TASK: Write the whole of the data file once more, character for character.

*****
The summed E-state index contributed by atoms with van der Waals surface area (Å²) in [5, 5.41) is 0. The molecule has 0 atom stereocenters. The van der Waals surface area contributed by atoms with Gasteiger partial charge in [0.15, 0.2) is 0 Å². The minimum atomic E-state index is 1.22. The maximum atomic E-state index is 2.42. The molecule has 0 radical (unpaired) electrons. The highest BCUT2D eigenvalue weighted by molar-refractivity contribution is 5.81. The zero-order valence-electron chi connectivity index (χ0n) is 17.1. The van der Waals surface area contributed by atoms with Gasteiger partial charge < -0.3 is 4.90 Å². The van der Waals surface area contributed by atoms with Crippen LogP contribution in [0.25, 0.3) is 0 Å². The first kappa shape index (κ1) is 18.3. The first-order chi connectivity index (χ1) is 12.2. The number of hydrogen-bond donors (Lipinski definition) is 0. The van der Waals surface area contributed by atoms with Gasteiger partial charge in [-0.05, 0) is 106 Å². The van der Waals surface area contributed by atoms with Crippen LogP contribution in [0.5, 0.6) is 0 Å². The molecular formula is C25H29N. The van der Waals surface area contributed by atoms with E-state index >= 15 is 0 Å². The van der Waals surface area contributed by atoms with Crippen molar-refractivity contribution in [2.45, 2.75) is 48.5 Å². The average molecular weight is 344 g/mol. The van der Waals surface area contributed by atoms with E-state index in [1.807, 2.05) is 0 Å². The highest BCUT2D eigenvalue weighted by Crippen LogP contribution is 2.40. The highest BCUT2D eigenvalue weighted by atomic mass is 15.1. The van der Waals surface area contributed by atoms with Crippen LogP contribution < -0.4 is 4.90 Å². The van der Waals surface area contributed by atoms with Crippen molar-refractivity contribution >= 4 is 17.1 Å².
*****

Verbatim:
The summed E-state index contributed by atoms with van der Waals surface area (Å²) in [5, 5.41) is 0. The molecule has 0 atom stereocenters. The van der Waals surface area contributed by atoms with Gasteiger partial charge in [0.15, 0.2) is 0 Å². The minimum atomic E-state index is 1.22. The maximum atomic E-state index is 2.42. The molecule has 0 radical (unpaired) electrons. The highest BCUT2D eigenvalue weighted by molar-refractivity contribution is 5.81. The zero-order valence-electron chi connectivity index (χ0n) is 17.1. The van der Waals surface area contributed by atoms with Gasteiger partial charge < -0.3 is 4.90 Å². The van der Waals surface area contributed by atoms with Crippen LogP contribution in [0.25, 0.3) is 0 Å². The first kappa shape index (κ1) is 18.3. The first-order chi connectivity index (χ1) is 12.2. The number of hydrogen-bond donors (Lipinski definition) is 0. The van der Waals surface area contributed by atoms with Gasteiger partial charge in [-0.05, 0) is 106 Å². The van der Waals surface area contributed by atoms with Crippen LogP contribution in [0.5, 0.6) is 0 Å². The molecular formula is C25H29N. The van der Waals surface area contributed by atoms with E-state index >= 15 is 0 Å². The van der Waals surface area contributed by atoms with Crippen molar-refractivity contribution in [2.45, 2.75) is 48.5 Å². The average molecular weight is 344 g/mol. The van der Waals surface area contributed by atoms with E-state index in [1.807, 2.05) is 0 Å². The highest BCUT2D eigenvalue weighted by Crippen LogP contribution is 2.40. The highest BCUT2D eigenvalue weighted by atomic mass is 15.1. The van der Waals surface area contributed by atoms with Crippen LogP contribution < -0.4 is 4.90 Å². The van der Waals surface area contributed by atoms with Crippen molar-refractivity contribution >= 4 is 17.1 Å².